Miliband holds out hand to Lib Dems
Labour leader Ed Miliband has appealed to disenchanted Liberal Democrats to work with him against the coalition Government.
He called on Lib Dems concerned that their party's alliance with the Tories was shifting Britain "to the Right" to submit ideas to Labour's policy review.
Shadow minister Liam Byrne would be working with former Lib Dem policy director Richard Grayson on the project, Mr Miliband said.
He identified the economy, electoral reform and issues surrounding social mobility as areas in which many Lib Dems shared similar interests to those of Labour or even the same interests.
"To those who are reluctant to abandon ship but are concerned about the direction of their party, I invite them to work with us on issues of common interest," he said at a Westminster press conference.
Labour's policy review would be asking for ideas from outside the party who "share our values, specifically from the Liberal Democrats".
"I have asked Liam Byrne to work with Richard Grayson to draw up areas where our policy review can be informed by submissions and ideas of Liberal Democrats who want to contribute," he said.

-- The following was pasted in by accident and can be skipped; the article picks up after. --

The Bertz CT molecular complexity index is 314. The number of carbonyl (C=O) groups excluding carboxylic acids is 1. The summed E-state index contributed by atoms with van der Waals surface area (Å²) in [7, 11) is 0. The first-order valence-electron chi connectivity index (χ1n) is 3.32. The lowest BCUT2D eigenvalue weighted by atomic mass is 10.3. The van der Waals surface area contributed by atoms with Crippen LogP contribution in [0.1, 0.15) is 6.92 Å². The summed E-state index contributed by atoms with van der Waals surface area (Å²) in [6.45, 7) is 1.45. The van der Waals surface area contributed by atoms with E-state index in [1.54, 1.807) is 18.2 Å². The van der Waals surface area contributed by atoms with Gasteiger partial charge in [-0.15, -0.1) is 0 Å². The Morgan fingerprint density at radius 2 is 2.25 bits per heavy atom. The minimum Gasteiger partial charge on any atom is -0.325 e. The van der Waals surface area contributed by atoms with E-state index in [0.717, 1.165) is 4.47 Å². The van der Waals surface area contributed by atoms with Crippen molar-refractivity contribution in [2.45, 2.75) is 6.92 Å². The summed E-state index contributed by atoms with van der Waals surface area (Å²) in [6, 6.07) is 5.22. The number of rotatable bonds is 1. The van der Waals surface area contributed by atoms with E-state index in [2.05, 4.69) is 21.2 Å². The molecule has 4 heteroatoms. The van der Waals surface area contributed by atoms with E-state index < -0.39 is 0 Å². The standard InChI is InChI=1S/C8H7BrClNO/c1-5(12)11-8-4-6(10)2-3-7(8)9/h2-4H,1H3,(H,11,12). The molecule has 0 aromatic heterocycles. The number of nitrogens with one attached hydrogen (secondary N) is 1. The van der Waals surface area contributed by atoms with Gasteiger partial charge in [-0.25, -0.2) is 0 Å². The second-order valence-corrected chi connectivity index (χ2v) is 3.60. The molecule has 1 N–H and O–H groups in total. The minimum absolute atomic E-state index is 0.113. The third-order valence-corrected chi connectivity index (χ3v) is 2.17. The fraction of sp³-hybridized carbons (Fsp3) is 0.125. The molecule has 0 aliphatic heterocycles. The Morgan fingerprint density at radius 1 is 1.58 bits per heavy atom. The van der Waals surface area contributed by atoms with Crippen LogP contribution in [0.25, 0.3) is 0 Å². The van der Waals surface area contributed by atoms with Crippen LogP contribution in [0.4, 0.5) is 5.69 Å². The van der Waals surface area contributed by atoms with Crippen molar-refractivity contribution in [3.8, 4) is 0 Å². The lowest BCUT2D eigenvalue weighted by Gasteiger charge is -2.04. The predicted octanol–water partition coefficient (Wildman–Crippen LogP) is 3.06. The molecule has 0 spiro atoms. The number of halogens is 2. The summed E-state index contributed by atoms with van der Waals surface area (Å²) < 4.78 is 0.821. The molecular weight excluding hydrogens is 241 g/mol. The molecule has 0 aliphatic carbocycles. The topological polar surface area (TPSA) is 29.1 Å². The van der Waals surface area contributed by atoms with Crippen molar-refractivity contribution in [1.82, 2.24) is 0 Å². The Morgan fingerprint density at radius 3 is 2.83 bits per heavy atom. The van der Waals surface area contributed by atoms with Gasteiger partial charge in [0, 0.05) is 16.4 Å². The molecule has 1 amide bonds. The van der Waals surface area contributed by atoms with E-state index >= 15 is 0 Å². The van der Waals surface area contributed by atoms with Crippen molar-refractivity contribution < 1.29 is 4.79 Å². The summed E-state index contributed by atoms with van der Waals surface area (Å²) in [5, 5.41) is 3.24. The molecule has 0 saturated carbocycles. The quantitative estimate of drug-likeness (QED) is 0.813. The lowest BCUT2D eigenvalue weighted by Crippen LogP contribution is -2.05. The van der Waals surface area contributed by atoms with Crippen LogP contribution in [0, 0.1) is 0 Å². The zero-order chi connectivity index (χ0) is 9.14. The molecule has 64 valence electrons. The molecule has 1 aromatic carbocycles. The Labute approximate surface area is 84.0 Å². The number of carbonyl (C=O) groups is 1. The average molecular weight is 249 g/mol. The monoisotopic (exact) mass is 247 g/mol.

"To Liberal Democrats who fear their deal with the Tories is shifting the gravity of British politics to the Right, I invite them to work with us against the direction in which this Government is taking Britain. I look forward to hearing what they have to say and working with them."
Asked whether he would share a platform with Mr Clegg in campaigning for the Alternative Vote (AV) ahead of the referendum planned for next May, Mr Miliband said he would not rule it out. "I think we can fight elections, as I am determined to do, against Liberal Democrats and the Conservatives, but also say there is an issue about changing our politics," he said.
However, he also stressed that those wanting to introduce AV must avoid it becoming a referendum on Mr Clegg. "There is a danger of that, and if it becomes a referendum on Nick Clegg, I think given the way things are, we are going to have trouble winning it," he said.